Does this now mean that small value differences are undetectable? Fortunately this isn't the case. If you compare the pieces indirectly, by playing them not against each other, but against other material, with which it cannot be easily traded (so that they either both suffer a value loss, or neither of them does), you could see that the one with the larger 'bare' value indeed does better. E.g. when in doubt whether a Rook or a piece that moves as Bishop or King would be more valuable, play each of them against a pair of Knights (adding a pawn in the balance to make it more equal). Then both would now suffer a suppression by the presence of the Knights, so this would not distort the relative values in any way. But when they directly face each other, it might be masked which of them is stronger, because both would be ill adviced to avoid trading, so that trading would almost always occur.

This raises some questions about the B-N difference (for Larry!). This has been shown to corrlate with the number of Pawns present. But, as we all know, correlation does not necessarily mean a causal relationship. The number of Pawns correlates also quite well with total material. If we suppose the bare value of the (lone) Bishop is higher than that of Knight, the presence of opponent Knight(s) pulls its value down to Knight level, as it is doomed to be traded. But the later the game stage, the more likely it is that the number of Knights it faces is reduced, making it suffer less danger it will have to be traded for one. So that it is more likely to rise to its bare value.

So my question is: does the value of a B-N imbalance correlate in any way with the presence of the second Knight?

Rein Halbersma
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### Re: Why Knight and (lone) Bishop are so nearly equal in valu

+1 Post of the month!

smrf
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### Re: Why Knight and (lone) Bishop are so nearly equal in valu

Remember the elephantiasis effect. It is caused by the missing or decreasing of big pieces' suicide ability.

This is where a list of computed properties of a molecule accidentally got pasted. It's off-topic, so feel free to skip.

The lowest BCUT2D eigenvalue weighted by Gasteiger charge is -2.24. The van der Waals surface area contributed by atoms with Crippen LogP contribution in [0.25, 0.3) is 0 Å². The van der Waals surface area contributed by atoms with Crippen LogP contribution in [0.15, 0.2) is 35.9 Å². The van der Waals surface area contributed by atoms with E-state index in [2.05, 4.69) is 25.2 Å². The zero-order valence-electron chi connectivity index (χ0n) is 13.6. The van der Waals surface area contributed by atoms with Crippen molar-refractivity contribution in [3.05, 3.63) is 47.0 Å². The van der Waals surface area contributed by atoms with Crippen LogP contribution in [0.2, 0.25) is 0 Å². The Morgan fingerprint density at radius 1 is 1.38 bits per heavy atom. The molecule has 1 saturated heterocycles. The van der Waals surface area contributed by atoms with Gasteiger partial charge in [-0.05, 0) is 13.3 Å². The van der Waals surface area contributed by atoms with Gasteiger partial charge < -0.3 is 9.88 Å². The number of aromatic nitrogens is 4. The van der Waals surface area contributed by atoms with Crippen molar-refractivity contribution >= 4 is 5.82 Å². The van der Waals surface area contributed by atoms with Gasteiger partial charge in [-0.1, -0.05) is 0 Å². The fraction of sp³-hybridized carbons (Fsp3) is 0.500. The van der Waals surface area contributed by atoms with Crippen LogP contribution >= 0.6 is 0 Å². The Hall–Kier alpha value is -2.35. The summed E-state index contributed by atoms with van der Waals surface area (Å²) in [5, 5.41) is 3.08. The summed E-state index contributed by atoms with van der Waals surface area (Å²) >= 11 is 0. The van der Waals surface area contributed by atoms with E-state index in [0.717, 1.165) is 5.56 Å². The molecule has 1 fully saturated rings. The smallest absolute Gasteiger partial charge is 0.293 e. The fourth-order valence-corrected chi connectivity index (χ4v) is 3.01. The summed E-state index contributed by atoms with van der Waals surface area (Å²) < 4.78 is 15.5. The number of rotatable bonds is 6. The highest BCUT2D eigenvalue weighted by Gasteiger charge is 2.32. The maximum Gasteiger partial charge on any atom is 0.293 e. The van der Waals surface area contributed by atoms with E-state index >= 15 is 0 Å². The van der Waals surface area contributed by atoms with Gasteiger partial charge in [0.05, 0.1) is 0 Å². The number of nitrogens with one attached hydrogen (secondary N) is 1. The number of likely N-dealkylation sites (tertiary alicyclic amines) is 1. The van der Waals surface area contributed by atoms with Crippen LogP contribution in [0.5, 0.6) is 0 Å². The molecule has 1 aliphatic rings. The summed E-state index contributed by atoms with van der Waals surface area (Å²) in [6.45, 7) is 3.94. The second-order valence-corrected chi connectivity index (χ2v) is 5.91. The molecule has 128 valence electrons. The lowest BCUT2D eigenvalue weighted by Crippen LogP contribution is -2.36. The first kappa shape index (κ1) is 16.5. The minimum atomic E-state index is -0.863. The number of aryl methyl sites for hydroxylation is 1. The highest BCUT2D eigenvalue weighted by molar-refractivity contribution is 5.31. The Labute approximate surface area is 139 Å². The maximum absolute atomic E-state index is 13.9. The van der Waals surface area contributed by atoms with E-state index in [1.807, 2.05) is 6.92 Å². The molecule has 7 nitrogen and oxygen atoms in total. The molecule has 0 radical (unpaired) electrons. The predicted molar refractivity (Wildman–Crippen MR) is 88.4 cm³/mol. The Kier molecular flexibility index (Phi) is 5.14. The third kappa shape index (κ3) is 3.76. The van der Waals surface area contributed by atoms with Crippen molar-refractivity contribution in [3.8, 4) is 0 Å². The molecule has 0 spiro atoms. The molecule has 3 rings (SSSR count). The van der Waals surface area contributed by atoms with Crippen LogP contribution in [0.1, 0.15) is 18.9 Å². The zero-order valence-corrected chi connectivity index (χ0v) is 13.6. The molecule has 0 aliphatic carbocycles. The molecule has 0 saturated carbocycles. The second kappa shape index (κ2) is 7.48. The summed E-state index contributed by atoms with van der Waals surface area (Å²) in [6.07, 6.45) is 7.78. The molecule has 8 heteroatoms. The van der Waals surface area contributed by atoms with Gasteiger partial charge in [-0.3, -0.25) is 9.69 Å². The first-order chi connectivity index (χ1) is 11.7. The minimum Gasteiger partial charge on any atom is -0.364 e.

hgm
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### Re: Why Knight and (lone) Bishop are so nearly equal in valu

Yes, I remember it, and part of the theory I presented was inspired by you. And especially the 3Q vs 7N was based on your Elephantiasis effect. But the way I understood the Elephantiasis effect is that the super-piece devaluation is only part of it, and that another essential ingredient is the extreme difficulty to simplify by trading without incurring unacceptable losses. (E.g. Q vs 3N trades are impossible to force.)

Don
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### Re: Why Knight and (lone) Bishop are so nearly equal in valu

hgm wrote:Is it blind coincidence that B and N are almost indistinguishable in value? When empirically determining the value of unorthodox pieces, I also often find it very hard to decide which one is stronger. So B and N are not alone in this.

My theory of piece values predicts that the effective value of a piece in a certain material composition is suppressed by the presence of lower-valued pieces of the opponent. Why? Because the 'safe mobility' of a piece is directly affected by this. You can never stray on a square under attack by an inferior piece, no matter how well you control that square, because it will always at least give the opponent a favorable trade.
I think that is a good theory and probably true. In Komodo the value of the bishop increases as the stage of the game is reduced - but probably more to the point is that Komodo considers safe squares in its mobility calculation. So a bishop is not "mobile" to any squares where it is up-attacked by a pawn. This takes care of pawns and the game stage takes care of non-up-attack mobility issues.